2004-09-03 / Columnists

DOH Reminds Parents That Kids Need Immunizations

With the beginning of the school year approaching - the first day of school is Monday, September 13 - the New York City Department of Health and Mental Hygiene (DOHMH) and the Department of Education (DOE) today reminded medical providers and parents with school-age children that all students must meet school immunization requirements before they can be admitted to school or day care. 

Additionally, all children who are newly entering daycare, nursery school, pre-school or pre-K, and kindergarten through the 12th grade must show proof of having received a complete medical evaluation.

“A complete schedule of immunizations is not just important for ensuring the health of our children - it’s also the law,” said Dr. Roger Platt, Assistant Commissioner for the City’s Bureau of School Health, which is jointly run by DOHMH and the DOE. 

“Parents should consult with their child’s physician to find out if their child’s immunizations are up to date.  As some diseases can spread easily in school settings, getting your child vaccinated is critical to preventing childhood illnesses.”

Dr. Stephen Friedman, Associate Commissioner for DOHMH’s Bureau of Immunizations, said, “These vaccines protect students against a number of diseases, protecting their health and allowing them to focus on their school work.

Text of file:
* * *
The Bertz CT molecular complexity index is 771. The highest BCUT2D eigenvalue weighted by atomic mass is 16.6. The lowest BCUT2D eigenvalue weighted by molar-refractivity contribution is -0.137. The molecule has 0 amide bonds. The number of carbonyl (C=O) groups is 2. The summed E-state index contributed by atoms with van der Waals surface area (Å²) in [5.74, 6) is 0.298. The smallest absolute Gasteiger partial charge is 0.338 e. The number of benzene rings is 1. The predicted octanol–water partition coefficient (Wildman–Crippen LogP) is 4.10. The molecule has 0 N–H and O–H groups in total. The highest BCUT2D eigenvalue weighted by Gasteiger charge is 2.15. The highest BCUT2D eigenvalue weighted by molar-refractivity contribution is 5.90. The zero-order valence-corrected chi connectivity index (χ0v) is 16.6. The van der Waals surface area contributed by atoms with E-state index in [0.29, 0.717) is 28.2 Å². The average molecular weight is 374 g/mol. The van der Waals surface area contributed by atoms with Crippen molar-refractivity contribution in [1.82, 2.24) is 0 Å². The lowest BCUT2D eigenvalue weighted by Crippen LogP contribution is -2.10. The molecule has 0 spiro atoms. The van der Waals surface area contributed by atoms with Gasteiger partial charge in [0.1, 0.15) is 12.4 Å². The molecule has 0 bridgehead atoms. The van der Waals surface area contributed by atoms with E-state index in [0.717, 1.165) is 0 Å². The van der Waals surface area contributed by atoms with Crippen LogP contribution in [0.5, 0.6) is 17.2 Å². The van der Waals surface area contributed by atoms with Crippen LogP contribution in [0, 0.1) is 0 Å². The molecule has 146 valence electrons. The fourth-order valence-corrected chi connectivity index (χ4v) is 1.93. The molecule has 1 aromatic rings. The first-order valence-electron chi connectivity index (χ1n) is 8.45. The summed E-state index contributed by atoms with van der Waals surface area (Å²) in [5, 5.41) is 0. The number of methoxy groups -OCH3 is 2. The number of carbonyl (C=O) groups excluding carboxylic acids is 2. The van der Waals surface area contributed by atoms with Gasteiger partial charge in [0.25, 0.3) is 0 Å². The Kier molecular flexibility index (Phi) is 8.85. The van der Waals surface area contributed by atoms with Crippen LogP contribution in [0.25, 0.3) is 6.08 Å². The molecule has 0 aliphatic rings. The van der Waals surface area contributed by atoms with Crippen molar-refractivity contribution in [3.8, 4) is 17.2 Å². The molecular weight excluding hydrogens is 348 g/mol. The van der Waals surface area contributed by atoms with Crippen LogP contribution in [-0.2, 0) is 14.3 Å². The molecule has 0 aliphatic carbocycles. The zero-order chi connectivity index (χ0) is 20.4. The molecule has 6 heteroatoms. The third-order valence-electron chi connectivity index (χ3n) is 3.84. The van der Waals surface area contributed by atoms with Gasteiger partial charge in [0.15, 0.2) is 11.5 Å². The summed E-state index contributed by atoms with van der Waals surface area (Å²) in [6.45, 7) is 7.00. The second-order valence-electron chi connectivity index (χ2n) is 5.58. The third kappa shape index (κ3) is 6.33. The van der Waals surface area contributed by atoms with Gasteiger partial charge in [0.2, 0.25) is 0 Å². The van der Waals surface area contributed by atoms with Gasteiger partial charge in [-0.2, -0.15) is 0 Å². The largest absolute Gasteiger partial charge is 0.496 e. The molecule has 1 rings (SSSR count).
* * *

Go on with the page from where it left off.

Parents and physicians are strongly urged to familiarize themselves with vaccination requirements. 

We also remind those who don’t have health insurance that free or low-cost options are available, so that every child can get immunized.”

As parents and children prepare for school, children are required to receive a series of vaccinations to protect against childhood diseases, including diphtheria, measles, mumps, rubella, Haemophilus influenzae type b (Hib), polio, hepatitis B, pertussis (whooping cough), varicella (chicken pox) and tetanus. 

In addition: All students - not just new enrollees attending school who were born on or after January 1, 1998 must have received one dose of varicella (chicken pox) vaccine. 

As of September 2004, all children entering grades 7 through 11 - and all students born on or after January 1, 1993 (generally students in kindergarten through sixth grade) must have the full series of hepatitis B vaccines. Children who do not meet the immunization requirements may not be admitted to school. 

Parents and caregivers should discuss their school-age child’s immunization requirements with their family physician prior to the start of the school year. 

Additionally, they may call 311 or visit the Health Department’s website for full details about school immunization requirements or call 311.

If your child is under 19 years old and is uninsured, he or she may be eligible for free or low-cost insurance through Child Health Plus. 

Visit http://www.nyc.gov/html/hia/ html/children.html for more information or call 311.

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